By James Grossman and Allen Mikaelian
Is it appropriate to reference “Jim Crow” when discussing the rash of new laws and measures further regulating who can vote and under what conditions? Do the rhetorical analogies fit the historical facts? Politifact, the Pulitzer Prize-winning watchdog best known for mercilessly wielding its trademarked Truth-o-Meter™, is somewhere between skeptical and incredulous. Last year, the editors of Politifact counted one Democrat’s statement evoking Jim Crow as a finalist for “lie of the year.” Politifact Georgia took to task a mayoral candidate for making an analogous comparison between a crackdown on undocumented workers and the infamous “black codes” (enacted a generation earlier than the Jim Crow era and quickly erased by Reconstruction).
Jonathan Gottschall’s new headline-grabbing book, The Storytelling Animal: How Stories Make Us Human
, explains the evolutionary advantages of being a storytelling species.
Article By: Allen Mikaelian
Whatever might be the truth about the apocalyptic eschatology of the Mayan calendar and its endtimes forecast for the Gregorian 2012, one thing is clear, it seems: The Mayan people knew about extracting pleasures from their existential present, as they appear to have used tobacco. That the peoples of Mesoamerica used nicotine could be surmised from other evidence, but a study published on January 12, 2012, in Rapid Communications in Mass Spectrometry, a journal published by Wiley-Blackwell, provided material evidence of tobacco use by the ancient Maya.
Article By: Pillarisetti Sudhir
George Washington chopped down a cherry tree. Christopher Columbus discovered North America. Abraham Lincoln owned slaves. While these three statements are false, false, and false, they’re myths still perpetuated, often since childhood, through rumor and misunderstanding. Discover more U.S. history myths, and explanations of their origins, in the following posts we’ve rounded up. You may just learn something.
Article By: Elisabeth Grant
In last week’s What We’re Reading we featured an article from the Boston Globe that considered the possibilities of preserving smells and saving them as historical artifacts. Jumping off from that fascinating idea, we bring you a few more articles on smell and history.
Article By: Elisabeth Grant
Our timely links this week include an obituary for broadcaster Daniel Schorr, the first declassification report from the National Declassification Center, news on the 20th anniversary of the ADA, the re-release of Senator Byrd's musical album, a brief history of data visualization, and a new site for creating courses. If you're looking for a good read this summer check out NPR's list of historical fiction. Finally, check out our collection of image-related links, including the Library of Congress' Great Depression color photographs, Harvard Law School Library's legal portraits, food posters from World Wars I and II, and some historic D.C. photos.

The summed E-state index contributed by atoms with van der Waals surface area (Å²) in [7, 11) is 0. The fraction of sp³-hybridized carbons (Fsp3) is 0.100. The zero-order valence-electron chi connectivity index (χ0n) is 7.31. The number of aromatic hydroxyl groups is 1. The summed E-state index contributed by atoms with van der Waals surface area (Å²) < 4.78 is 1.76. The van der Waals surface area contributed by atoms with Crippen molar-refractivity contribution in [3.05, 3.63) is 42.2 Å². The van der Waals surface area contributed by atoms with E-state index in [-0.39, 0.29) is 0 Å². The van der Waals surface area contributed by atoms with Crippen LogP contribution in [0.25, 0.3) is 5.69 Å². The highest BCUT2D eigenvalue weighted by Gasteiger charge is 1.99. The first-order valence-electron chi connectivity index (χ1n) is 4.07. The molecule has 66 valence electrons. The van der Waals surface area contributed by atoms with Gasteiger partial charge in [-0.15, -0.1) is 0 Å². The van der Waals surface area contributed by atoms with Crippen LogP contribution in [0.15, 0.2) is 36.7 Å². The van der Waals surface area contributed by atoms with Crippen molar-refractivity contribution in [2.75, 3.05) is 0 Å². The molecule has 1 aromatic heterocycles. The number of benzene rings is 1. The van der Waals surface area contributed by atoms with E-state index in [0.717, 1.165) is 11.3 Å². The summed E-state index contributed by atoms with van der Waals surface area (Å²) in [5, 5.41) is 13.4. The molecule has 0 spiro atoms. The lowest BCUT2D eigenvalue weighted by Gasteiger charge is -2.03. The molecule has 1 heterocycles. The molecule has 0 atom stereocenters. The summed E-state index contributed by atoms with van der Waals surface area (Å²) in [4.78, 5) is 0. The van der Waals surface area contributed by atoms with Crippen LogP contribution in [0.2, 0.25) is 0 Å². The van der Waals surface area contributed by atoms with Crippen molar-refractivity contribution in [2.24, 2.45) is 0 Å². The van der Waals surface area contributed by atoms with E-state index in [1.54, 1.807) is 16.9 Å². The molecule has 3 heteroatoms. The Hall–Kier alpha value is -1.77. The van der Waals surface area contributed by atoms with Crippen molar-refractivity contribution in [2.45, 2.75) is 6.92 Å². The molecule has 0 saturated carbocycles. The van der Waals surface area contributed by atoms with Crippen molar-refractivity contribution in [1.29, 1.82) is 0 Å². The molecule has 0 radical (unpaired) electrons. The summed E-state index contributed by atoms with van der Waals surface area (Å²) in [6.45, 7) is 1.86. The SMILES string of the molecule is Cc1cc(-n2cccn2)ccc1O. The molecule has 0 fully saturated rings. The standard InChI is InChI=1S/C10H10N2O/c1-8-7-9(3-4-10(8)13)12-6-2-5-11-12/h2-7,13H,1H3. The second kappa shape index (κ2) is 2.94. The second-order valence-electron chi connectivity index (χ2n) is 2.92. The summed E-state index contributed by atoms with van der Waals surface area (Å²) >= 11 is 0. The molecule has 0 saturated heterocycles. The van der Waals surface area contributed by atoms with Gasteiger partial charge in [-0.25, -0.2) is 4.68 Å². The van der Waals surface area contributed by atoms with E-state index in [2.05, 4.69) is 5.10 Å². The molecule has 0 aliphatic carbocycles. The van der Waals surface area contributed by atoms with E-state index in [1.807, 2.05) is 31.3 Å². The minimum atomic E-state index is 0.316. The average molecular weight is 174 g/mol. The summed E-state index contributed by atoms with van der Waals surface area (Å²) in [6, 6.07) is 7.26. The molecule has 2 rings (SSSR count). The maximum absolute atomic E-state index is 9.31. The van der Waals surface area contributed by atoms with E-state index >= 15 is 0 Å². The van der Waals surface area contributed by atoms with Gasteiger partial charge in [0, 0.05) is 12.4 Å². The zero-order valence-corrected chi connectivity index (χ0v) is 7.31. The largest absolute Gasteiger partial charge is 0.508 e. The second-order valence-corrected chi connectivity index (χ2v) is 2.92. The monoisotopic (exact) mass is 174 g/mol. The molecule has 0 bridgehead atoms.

Article By: Elisabeth Grant and Vernon Horn
Is it time for a change? Tom Scheinfeldt thinks so, when it comes to c.v.’s and digital achievements, while Dan Cohen sees room for change in publishing and scholarly values. Read also about digital analysis of text by computers, the effects of photography on culture, and history as theater in Washington, D.C. Finally, for fun, take a look back at an article from the 1982 issue of The Atlantic,
and remember computers of yesteryear. And check out a collection of gadgets (dating back to the 20’s) that just didn’t make the grade.
Article By: Elisabeth Grant, Vernon Horn, Jessica Pritchard, and Robert B. Townsend
Though the 124th Annual Meeting concluded over a month ago, C-SPAN has only just aired footage of the “Reflections on Proposition 8” session, now available for viewing online. In other news, the LA Times
has released the names of finalists for their book prize. This list includes three AHA members. Also check out links to a new task force report on graduate and professional education, the obituary of Jack Pole, the ICA statement on Haiti, and controversy around a new JFK series from the History Channel. For teachers we mention two articles: one on the positives of teaching at a community college and another on a lesson plan on the Olympics. Finally, peruse photo tampering through history, check out a newly discovered ancient temple in Turkey, visit the Black History Trail in Tuskegee, Alabama (without leaving your house), and see a history of International Women’s Day.
Article By: avid Darlington, Elisabeth Grant, Vernon Horn, Arnita Jones, Jessica Pritchard, and Robert B. Townsend